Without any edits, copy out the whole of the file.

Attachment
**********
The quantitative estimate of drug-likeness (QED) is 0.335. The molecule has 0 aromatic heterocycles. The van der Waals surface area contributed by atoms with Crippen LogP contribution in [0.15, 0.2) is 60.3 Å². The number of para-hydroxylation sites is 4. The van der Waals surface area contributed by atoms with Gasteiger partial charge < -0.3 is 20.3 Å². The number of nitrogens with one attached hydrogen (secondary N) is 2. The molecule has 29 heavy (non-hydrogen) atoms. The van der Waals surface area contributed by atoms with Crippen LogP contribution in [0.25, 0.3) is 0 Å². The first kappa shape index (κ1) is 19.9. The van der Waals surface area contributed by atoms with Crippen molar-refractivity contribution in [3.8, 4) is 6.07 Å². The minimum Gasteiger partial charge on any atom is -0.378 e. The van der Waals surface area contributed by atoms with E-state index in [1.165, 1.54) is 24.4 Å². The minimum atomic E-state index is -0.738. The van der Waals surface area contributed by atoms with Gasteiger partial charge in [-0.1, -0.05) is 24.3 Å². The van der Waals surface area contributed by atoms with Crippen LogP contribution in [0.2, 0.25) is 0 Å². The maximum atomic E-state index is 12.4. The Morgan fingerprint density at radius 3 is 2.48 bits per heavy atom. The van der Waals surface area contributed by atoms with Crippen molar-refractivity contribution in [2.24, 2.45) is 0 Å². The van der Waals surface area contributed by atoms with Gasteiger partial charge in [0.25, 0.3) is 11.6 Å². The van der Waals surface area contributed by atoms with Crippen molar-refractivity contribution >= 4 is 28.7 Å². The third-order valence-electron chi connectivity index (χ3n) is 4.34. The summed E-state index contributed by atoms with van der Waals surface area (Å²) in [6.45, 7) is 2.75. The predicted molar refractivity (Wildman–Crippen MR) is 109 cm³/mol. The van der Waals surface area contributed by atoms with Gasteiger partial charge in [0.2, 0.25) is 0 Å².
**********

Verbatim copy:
The quantitative estimate of drug-likeness (QED) is 0.335. The molecule has 0 aromatic heterocycles. The van der Waals surface area contributed by atoms with Crippen LogP contribution in [0.15, 0.2) is 60.3 Å². The number of para-hydroxylation sites is 4. The van der Waals surface area contributed by atoms with Gasteiger partial charge < -0.3 is 20.3 Å². The number of nitrogens with one attached hydrogen (secondary N) is 2. The molecule has 29 heavy (non-hydrogen) atoms. The van der Waals surface area contributed by atoms with Crippen LogP contribution in [0.25, 0.3) is 0 Å². The first kappa shape index (κ1) is 19.9. The van der Waals surface area contributed by atoms with Crippen molar-refractivity contribution in [3.8, 4) is 6.07 Å². The minimum Gasteiger partial charge on any atom is -0.378 e. The van der Waals surface area contributed by atoms with E-state index in [1.165, 1.54) is 24.4 Å². The minimum atomic E-state index is -0.738. The van der Waals surface area contributed by atoms with Gasteiger partial charge in [-0.1, -0.05) is 24.3 Å². The van der Waals surface area contributed by atoms with Crippen LogP contribution in [0.2, 0.25) is 0 Å². The maximum atomic E-state index is 12.4. The Morgan fingerprint density at radius 3 is 2.48 bits per heavy atom. The van der Waals surface area contributed by atoms with Crippen molar-refractivity contribution in [2.24, 2.45) is 0 Å². The van der Waals surface area contributed by atoms with Gasteiger partial charge in [0.25, 0.3) is 11.6 Å². The van der Waals surface area contributed by atoms with Crippen molar-refractivity contribution >= 4 is 28.7 Å². The third-order valence-electron chi connectivity index (χ3n) is 4.34. The summed E-state index contributed by atoms with van der Waals surface area (Å²) in [6.45, 7) is 2.75. The predicted molar refractivity (Wildman–Crippen MR) is 109 cm³/mol. The van der Waals surface area contributed by atoms with Gasteiger partial charge in [0.2, 0.25) is 0 Å².